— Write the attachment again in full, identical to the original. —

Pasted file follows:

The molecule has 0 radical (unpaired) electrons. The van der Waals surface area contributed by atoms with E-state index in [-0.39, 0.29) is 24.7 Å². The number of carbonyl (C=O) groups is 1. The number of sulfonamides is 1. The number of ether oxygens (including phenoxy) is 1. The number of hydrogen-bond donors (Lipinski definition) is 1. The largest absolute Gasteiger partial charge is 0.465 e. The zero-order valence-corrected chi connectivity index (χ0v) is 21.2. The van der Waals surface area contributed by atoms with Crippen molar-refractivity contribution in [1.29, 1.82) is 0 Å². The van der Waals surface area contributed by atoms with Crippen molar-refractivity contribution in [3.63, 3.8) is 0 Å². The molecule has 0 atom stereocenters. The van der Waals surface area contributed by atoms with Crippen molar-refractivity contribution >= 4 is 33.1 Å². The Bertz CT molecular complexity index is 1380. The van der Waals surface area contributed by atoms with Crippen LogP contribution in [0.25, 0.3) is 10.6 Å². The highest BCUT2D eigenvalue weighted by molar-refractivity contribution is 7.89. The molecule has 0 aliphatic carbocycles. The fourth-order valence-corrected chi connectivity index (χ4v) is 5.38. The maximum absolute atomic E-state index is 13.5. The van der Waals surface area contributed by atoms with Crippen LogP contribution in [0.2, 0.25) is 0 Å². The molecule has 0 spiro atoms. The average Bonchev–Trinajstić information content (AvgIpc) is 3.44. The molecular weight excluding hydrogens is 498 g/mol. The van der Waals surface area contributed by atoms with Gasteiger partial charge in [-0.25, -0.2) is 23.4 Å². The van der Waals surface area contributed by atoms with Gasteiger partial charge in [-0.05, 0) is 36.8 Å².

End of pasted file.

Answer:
The molecule has 0 radical (unpaired) electrons. The van der Waals surface area contributed by atoms with E-state index in [-0.39, 0.29) is 24.7 Å². The number of carbonyl (C=O) groups is 1. The number of sulfonamides is 1. The number of ether oxygens (including phenoxy) is 1. The number of hydrogen-bond donors (Lipinski definition) is 1. The largest absolute Gasteiger partial charge is 0.465 e. The zero-order valence-corrected chi connectivity index (χ0v) is 21.2. The van der Waals surface area contributed by atoms with Crippen molar-refractivity contribution in [1.29, 1.82) is 0 Å². The van der Waals surface area contributed by atoms with Crippen molar-refractivity contribution in [3.63, 3.8) is 0 Å². The molecule has 0 atom stereocenters. The van der Waals surface area contributed by atoms with Crippen molar-refractivity contribution >= 4 is 33.1 Å². The Bertz CT molecular complexity index is 1380. The van der Waals surface area contributed by atoms with Crippen LogP contribution in [0.25, 0.3) is 10.6 Å². The highest BCUT2D eigenvalue weighted by molar-refractivity contribution is 7.89. The molecule has 0 aliphatic carbocycles. The fourth-order valence-corrected chi connectivity index (χ4v) is 5.38. The maximum absolute atomic E-state index is 13.5. The van der Waals surface area contributed by atoms with Crippen LogP contribution in [0.2, 0.25) is 0 Å². The molecule has 0 spiro atoms. The average Bonchev–Trinajstić information content (AvgIpc) is 3.44. The molecular weight excluding hydrogens is 498 g/mol. The van der Waals surface area contributed by atoms with Gasteiger partial charge in [-0.25, -0.2) is 23.4 Å². The van der Waals surface area contributed by atoms with Gasteiger partial charge in [-0.05, 0) is 36.8 Å².